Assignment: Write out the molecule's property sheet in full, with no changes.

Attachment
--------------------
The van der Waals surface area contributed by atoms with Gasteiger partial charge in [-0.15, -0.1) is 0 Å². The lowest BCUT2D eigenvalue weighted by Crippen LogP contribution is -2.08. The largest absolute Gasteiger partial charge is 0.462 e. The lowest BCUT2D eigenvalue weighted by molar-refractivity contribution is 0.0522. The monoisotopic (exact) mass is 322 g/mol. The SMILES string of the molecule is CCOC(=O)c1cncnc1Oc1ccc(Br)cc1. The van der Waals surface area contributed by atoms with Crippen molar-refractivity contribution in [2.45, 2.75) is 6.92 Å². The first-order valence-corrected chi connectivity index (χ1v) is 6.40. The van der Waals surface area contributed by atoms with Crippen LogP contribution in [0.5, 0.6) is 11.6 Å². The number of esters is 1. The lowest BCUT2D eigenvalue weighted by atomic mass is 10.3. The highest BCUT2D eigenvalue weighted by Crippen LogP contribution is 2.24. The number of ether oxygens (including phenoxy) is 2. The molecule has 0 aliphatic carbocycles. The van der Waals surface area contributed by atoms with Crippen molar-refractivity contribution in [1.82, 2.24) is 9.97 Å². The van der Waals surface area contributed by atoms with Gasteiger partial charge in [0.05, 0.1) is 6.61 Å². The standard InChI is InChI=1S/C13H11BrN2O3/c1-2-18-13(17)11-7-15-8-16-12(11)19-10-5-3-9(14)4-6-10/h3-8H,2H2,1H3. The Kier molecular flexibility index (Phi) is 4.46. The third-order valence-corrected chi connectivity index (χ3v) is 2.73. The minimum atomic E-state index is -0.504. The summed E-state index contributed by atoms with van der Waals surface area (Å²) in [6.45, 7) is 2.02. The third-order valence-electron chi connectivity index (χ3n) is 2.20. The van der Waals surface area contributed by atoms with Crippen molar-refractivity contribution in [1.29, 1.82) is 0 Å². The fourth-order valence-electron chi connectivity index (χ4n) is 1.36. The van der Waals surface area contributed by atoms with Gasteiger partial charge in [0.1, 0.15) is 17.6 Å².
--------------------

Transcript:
The van der Waals surface area contributed by atoms with Gasteiger partial charge in [-0.15, -0.1) is 0 Å². The lowest BCUT2D eigenvalue weighted by Crippen LogP contribution is -2.08. The largest absolute Gasteiger partial charge is 0.462 e. The lowest BCUT2D eigenvalue weighted by molar-refractivity contribution is 0.0522. The monoisotopic (exact) mass is 322 g/mol. The SMILES string of the molecule is CCOC(=O)c1cncnc1Oc1ccc(Br)cc1. The van der Waals surface area contributed by atoms with Crippen molar-refractivity contribution in [2.45, 2.75) is 6.92 Å². The first-order valence-corrected chi connectivity index (χ1v) is 6.40. The van der Waals surface area contributed by atoms with Crippen LogP contribution in [0.5, 0.6) is 11.6 Å². The number of esters is 1. The lowest BCUT2D eigenvalue weighted by atomic mass is 10.3. The highest BCUT2D eigenvalue weighted by Crippen LogP contribution is 2.24. The number of ether oxygens (including phenoxy) is 2. The molecule has 0 aliphatic carbocycles. The van der Waals surface area contributed by atoms with Crippen molar-refractivity contribution in [1.82, 2.24) is 9.97 Å². The van der Waals surface area contributed by atoms with Gasteiger partial charge in [0.05, 0.1) is 6.61 Å². The standard InChI is InChI=1S/C13H11BrN2O3/c1-2-18-13(17)11-7-15-8-16-12(11)19-10-5-3-9(14)4-6-10/h3-8H,2H2,1H3. The Kier molecular flexibility index (Phi) is 4.46. The third-order valence-corrected chi connectivity index (χ3v) is 2.73. The minimum atomic E-state index is -0.504. The summed E-state index contributed by atoms with van der Waals surface area (Å²) in [6.45, 7) is 2.02. The third-order valence-electron chi connectivity index (χ3n) is 2.20. The van der Waals surface area contributed by atoms with Crippen molar-refractivity contribution in [1.29, 1.82) is 0 Å². The fourth-order valence-electron chi connectivity index (χ4n) is 1.36. The van der Waals surface area contributed by atoms with Gasteiger partial charge in [0.1, 0.15) is 17.6 Å².